Freedom of the Press
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Press Freedom Score (0 = best, 100 = worst)
Legal Environment(0 = best, 30 = worst)
Political Environment(0 = best, 40 = worst)
Economic Environment(0 = best, 30 = worst)
Although freedom of speech is protected by the constitution under Article 8, in practice journalists occasionally face harassment by public authorities for coverage deemed unfavorable, and many practice self-censorship. Under the 1993 information code, media outlets may be summarily banned if they are accused of distributing false information or endangering national security. Libel laws are unfavorable to the press and put the burden of proof on the defendant. No law exists to guarantee equal access to information. In June 2007, the media came under the control of the newly formed Ministry of Culture, Tourism, Communications, and Spokesman of the Government, which is responsible for developing media policy. The Superior Council of Communication, which is housed in the presidential office and possesses little independence, regulates the media.
The investigation into the 1998 murder of prominent journalist Norbert Zongo continued to demonstrate in 2007 the limits to press freedom in Burkina Faso. Following the July 2006 dismissal of the case against a presidential guard, the only person ever formally charged in the murder, subsequent efforts in 2006 to reopen the case by Zongo’s family and Reporters Sans Frontieres were unsuccessful. On February 3, almost 3,000 people demonstrated in the capital against the closing of this case, but no government response was ever forthcoming. In January 2007, a court in Ouagadougou sentenced two journalists with the private monthly L’Evenement, director Germain Nama and editor Ahmed Newton Barry, to two-month suspended prison terms and fines of US$680 each on libel charges, associated with a 2006 report connecting President Blaise Compaore’s brother with Zongo’s murder.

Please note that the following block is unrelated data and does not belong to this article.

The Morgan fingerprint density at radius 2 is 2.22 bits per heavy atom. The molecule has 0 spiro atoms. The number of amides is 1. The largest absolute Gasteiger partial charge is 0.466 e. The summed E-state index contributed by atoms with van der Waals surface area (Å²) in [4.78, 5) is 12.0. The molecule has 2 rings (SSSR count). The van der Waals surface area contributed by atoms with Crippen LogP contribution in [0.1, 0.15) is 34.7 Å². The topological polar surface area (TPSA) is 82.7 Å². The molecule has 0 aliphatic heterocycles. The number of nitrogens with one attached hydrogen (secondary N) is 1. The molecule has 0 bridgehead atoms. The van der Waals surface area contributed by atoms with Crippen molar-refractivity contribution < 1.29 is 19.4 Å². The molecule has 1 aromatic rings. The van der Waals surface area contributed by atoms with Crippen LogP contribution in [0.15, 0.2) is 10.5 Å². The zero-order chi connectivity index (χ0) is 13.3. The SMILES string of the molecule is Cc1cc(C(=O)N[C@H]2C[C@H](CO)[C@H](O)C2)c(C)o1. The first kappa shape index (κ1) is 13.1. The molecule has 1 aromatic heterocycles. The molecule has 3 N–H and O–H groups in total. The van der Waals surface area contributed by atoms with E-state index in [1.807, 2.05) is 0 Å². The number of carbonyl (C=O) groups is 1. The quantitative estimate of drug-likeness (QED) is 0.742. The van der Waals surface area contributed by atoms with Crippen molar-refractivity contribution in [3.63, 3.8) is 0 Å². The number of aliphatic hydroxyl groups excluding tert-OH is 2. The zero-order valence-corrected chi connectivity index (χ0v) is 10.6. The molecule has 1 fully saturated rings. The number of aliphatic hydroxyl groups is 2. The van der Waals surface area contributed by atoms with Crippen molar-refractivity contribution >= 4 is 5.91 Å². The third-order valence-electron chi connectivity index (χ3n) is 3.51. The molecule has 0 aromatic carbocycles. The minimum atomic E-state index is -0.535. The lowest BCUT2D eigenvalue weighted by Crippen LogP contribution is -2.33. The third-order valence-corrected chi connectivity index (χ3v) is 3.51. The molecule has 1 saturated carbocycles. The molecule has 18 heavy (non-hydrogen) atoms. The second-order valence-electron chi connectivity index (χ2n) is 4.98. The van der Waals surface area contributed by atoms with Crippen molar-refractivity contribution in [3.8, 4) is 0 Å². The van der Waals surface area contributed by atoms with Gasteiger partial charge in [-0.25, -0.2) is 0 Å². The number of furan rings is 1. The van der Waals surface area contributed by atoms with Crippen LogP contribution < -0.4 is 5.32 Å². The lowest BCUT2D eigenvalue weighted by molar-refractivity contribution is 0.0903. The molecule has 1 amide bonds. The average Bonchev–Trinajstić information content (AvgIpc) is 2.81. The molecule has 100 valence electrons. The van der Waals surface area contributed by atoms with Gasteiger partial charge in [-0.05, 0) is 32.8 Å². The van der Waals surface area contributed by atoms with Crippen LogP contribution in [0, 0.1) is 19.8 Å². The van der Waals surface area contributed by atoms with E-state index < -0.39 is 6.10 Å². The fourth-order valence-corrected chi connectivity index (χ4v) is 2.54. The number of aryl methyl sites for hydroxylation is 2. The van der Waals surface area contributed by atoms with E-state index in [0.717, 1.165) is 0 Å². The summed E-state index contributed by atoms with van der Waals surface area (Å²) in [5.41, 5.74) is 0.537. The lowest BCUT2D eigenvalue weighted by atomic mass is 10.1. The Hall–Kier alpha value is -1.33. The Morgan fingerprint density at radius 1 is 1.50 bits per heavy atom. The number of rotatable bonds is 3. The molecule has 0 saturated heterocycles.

Burkinabe journalists faced other instances of harassment throughout 2007. In April, Karim Sama, the singer and radio host for Radio Ouaga who is also known as Sam’s K le Jah, received death threats for publicly criticizing Compaore’s government. In September, while Sama was working his parked car was burned; yet by year’s end, the government had not taken action to investigate the case. According to the Media Foundation for West Africa, in March, Thierry Nabyoure, a journalist with the private paper San Finna, was arrested and held for two days in response to an article critical of the head of the national gendarmerie; in May, formal defamation charges were filed. In June, Abdoul Salam Quarma, a correspondent with the Burkinabe Information Agency based in the northern town of Titao, received death threats from a group of youths dissatisfied with a report he had written about a recent drinking-related death in the town.
Although the state-operated media function with a noticeable progovernment bias, the media are generally free of overt censorship. During 2007, several newspapers were openly critical of the government, despite the threat of censure. Radio is the most popular news medium, owing to the country’s literacy rate of only 24 percent and the high cost of newspapers and television sets. There are several private ratio stations in addition to the state-run Radio Burkina, and a small number of private television stations broadcast alongside the state-run Television Nationale du Burkina. Several private daily and weekly papers circulate in addition to Sidwaya, the official daily paper. Access to international print and broadcast media and the internet remains unrestricted by the government, while infrastructure limitations and poverty held the percentage of the population able to access the internet at 0.6 percent.